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    Description

    Research into postharvest management of forests often focuses on balancing the need for increased biomass yield against factors that may directly impact the productivity of the subsequent stand (e.g. nutrient and water availability, soil microclimate, etc.), Postharvest organic matter management, however, also exerts a strong influence over the translocation of carbon (C) into and through the soil profile and may provide a mechanism to increase soil C content, The effects of contrasting postharvest organic matter retention treatments (bole-only removal, BO; whole-tree removal, WT) on soil solution C concentration and quality were quantified at the Fall River and Matlock Long-term Soil Productivity (LTSP) studies in Washington state. Solutions were collected monthly at depths of 20 and 100 cm and analyzed for dissolved organic C (DOC), dissolved organic nitrogen (DON) and DOC:DON ratio. Comparisons of DOC concentrations with depth illustrate divergent trends between the two treatments, with an overall decrease in DOC with depth in the BO treatment and either an increase or no change with depth in the WT treatment. Trends in DON concentrations with depth were less clear, partly due to the very low concentrations observed, although the relationship of DOC:DON with depth shows a decrease in the BO treatment and little to no change in DOC quality in the WT treatment. This illustrates that more recalcitrant organic matter (higher DOC:DON) is being removed from solution as it moves through the soil profile.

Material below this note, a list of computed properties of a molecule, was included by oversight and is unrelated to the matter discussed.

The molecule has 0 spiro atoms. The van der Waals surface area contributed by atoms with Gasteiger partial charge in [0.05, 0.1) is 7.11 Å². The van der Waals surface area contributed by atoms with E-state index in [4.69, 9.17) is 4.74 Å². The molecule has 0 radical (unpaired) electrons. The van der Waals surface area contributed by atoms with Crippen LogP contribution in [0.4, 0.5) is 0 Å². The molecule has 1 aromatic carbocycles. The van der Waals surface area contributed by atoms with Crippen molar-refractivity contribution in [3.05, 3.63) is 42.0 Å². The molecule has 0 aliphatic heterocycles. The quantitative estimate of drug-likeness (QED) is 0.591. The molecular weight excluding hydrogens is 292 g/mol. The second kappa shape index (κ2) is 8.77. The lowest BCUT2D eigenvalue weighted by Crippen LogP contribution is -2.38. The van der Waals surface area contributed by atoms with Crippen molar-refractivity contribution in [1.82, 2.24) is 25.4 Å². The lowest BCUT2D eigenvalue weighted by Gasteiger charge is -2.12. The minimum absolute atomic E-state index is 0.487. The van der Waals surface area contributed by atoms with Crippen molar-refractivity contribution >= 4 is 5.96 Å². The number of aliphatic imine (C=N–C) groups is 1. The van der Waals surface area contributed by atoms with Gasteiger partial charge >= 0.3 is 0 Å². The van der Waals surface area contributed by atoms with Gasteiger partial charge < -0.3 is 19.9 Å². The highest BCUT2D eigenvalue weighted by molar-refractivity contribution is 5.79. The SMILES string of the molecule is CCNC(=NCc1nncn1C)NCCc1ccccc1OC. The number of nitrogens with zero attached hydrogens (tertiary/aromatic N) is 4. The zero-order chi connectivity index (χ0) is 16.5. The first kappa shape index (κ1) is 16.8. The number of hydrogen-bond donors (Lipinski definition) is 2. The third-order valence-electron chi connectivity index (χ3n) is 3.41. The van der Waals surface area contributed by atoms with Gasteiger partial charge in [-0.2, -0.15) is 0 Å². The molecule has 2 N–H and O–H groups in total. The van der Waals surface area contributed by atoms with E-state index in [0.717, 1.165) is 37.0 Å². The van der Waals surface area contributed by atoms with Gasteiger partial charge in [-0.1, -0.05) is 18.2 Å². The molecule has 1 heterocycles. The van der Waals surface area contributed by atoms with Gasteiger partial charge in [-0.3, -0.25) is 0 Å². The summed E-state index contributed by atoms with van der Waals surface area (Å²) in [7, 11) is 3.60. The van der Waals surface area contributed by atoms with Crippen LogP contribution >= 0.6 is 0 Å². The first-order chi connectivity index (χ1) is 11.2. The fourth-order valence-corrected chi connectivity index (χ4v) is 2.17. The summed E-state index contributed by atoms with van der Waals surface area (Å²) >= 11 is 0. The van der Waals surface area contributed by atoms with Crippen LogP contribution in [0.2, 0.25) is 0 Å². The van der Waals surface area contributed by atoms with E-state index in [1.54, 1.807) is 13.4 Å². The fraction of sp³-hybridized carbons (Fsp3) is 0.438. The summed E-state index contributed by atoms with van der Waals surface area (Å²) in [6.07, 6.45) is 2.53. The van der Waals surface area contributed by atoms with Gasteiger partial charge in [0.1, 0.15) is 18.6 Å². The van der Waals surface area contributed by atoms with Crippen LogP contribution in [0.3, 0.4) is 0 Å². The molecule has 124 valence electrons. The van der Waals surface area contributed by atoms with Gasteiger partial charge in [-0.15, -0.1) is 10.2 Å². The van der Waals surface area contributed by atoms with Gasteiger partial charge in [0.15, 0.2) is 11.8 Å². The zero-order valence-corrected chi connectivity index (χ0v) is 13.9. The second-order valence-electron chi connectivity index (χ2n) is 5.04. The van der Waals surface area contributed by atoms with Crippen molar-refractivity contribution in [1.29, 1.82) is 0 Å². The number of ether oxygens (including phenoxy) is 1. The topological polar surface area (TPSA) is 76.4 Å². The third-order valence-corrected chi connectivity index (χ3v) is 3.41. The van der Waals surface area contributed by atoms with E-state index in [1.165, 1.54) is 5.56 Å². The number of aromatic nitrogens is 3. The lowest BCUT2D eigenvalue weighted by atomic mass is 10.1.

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    Citation

    Strahm, Brian D.; Harrison, Robert B.; Terry, Thomas A.; Harrington, Timothey B.; Adams, A.B.; Footen, Paul W. 2009. Changes in dissolved organic matter with depth suggest the potential for postharvest organic matter retention to increase subsurface soil carbon pools. Forest Ecology and Mangement.

    Keywords

    dissolved organic carbon, dissolved organic nitrogen, DOC:DON ratio, forest management, harvest intensity, carbon flux.

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https://www.fs.usda.gov/treesearch/pubs/34461